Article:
In general, ultrasonic sensors are sensors that make use of the characteristics of high-frequency sound for a range of applications such as distance measurement, non-destructive testing of materials, or medical applications.

For distance measurement, a typical ultrasonic sensor uses a transducer to periodically send out ultrasonic pulses in the air. These pulses get reflected from objects in the detection area of the sensor and are received back by the sensor. By measuring the time it takes an ultrasonic pulse to travel to the object and get reflected back to the sensor, the distance to the object can be calculated. This principle is called time-of-flight measurement.

In addition to measuring the distance to an object, Advanced Ultrasonic Sensors can also calculate the horizontal and vertical position of an object relative to the sensor itself (i.e. they provide 3D coordinates for detected objects). The localization of objects in three-dimensional space also allows an advanced ultrasonic sensor to detect multiple objects in a single scan. In that sense, the principle behind our 3D ultrasonic is similar to echolocation, as applied for example by bats. In comparison, a typical ultrasonic sensor, as described in the previous section, will normally only give the distance to the nearest object. Because of this, a limited opening angle is usually applied for this type of sensor. In contrast, our sensors systems allow for opening angles of up to 160°.










Our sensor technology only detects an object only at the strongest points of reflection. This explains why there are fewer points (i.e. the point cloud is sparse) for Advanced Ultrasonic Sensors compared to other sensors, which scan a grid (i.e. Lidar or 3D cameras).

The limitations of our sensors are mainly based on the physical properties of ultrasound and the respective reflection characteristics of objects. For the sensor to detect an object, the sent out ultrasonic pulses have to be reflected by the object and received back by the sensor. The reflection characteristics of an object depend on its properties, such as the object’s surface size, orientation, and the material characteristics of the object, as well as the relative position of the object to the sensor.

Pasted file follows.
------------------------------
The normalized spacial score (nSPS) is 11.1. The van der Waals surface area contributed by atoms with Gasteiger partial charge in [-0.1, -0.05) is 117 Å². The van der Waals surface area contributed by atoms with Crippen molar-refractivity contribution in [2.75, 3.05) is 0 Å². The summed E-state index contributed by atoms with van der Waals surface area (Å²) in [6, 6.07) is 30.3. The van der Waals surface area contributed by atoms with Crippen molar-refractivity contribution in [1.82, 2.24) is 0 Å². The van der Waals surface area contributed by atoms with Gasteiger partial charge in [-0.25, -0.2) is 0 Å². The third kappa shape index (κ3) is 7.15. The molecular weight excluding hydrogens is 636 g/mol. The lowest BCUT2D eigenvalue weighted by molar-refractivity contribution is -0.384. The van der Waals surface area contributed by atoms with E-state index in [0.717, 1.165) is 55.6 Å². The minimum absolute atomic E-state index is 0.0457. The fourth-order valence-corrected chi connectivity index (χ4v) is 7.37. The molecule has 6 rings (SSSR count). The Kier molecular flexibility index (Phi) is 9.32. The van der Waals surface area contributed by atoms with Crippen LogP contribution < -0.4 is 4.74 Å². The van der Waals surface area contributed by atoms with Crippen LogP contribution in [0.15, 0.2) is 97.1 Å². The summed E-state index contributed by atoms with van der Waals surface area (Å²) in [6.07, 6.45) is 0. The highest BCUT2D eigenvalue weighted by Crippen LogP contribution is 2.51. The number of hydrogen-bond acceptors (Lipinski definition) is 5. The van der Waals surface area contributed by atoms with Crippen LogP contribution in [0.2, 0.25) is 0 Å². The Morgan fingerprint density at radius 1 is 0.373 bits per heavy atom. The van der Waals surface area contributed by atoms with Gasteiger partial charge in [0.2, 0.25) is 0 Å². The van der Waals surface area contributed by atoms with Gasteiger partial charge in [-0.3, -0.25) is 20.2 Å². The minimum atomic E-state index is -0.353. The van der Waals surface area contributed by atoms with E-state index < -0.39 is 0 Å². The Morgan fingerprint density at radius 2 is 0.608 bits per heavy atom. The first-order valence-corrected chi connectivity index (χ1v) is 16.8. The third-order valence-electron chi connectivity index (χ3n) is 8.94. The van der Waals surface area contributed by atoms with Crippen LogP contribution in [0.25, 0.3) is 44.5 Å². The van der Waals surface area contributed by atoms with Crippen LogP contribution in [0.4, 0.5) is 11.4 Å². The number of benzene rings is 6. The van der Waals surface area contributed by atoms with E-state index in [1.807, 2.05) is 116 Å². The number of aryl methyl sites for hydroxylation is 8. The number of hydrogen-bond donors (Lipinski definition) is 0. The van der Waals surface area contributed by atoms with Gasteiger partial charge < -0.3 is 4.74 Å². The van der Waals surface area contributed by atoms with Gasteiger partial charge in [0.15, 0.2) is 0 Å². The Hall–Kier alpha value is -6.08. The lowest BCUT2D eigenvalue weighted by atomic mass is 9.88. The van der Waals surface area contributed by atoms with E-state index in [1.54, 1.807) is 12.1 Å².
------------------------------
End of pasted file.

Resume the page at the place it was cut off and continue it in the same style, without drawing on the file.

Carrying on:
The surface size of an object plays a pivotal role in reflecting the ultrasonic wave that is sent out by the transducer. An object, for which only a small surface faces the sensor, has a lower chance of detection.

The orientation of an object determines which part of the ultrasonic pulse gets reflected to the sensor. At an adverse angle (= surface not perpendicular to the sensor), a smaller proportion of the pulse is received by the sensor, in which case the object has a lower chance of detection.

Ultrasonic pulses are attenuated in air, which limits the detection range that can be achieved by Advanced Ultrasonic Sensors. The further away an object is from the sensor, the lower its chance of detection becomes.

The material characteristics of an object also determine which part of the ultrasonic pulse gets reflected to the sensor. For weakly reflecting or sound-absorbing materials, such as foam, the chance of detection decreases.

Generally, the output of our sensors is a list of detected reflections for each frame, with each frame containing the output of one full measuring cycle. A graphical representation of the sensor output is a sparse point cloud.

The information put out by the sensor for each detected reflection contains the 3D coordinates of the origin of the reflection and its relative signal strength. A marker is added to each frame in case it is registered as “noisy”, meaning that the level of ambient noise affected the accuracy of the measurement. The number of reflections and their strengths depend on the reflection characteristics of the object.



Toposens’ 3D Echolocation Sensor work by combining the time-of-flight principle of conventional ultrasonic sensors with triangulation and advanced signal processing algorithms.

At the beginning of each measurement cycle, a transducer on the sensor sends out an ultrasonic pulse. This pulse is reflected by surrounding objects and received by an array of microphones on the sensor. Based on the different times of when echoes arrive at the individual microphones, the origins of the echoes are calculated as 3D coordinates. These 3D coordinates are put out at the end of each measurement cycle.

Keep in mind that our sensor is in early prototype status.


Toposens 3D Tracking System is based on an extension of our current ultrasonic sensors and a radio interface used for data transmission. It, therefore, provides X, Y, Z coordinates for detected objects using a single sender and receiver couple.

The 3D Tracking System makes use of a sending and receiving unit, i.e. the ultrasonic pulses sent out by one senor are received by the others which transmit their received data back to the central sending unit.

Toposens 3D Tracking System is designed to provide precise (5 – 10 mm) location data to autonomous robots, AGVs, and industrially used vehicles (e.g. forklifts). It can also be used to track humans and other objects with a mobile beacon installed on them, for example, pallets in warehouses or other assets that require constant monitoring.

Keep in mind that our tracking system is in early prototype status.

More information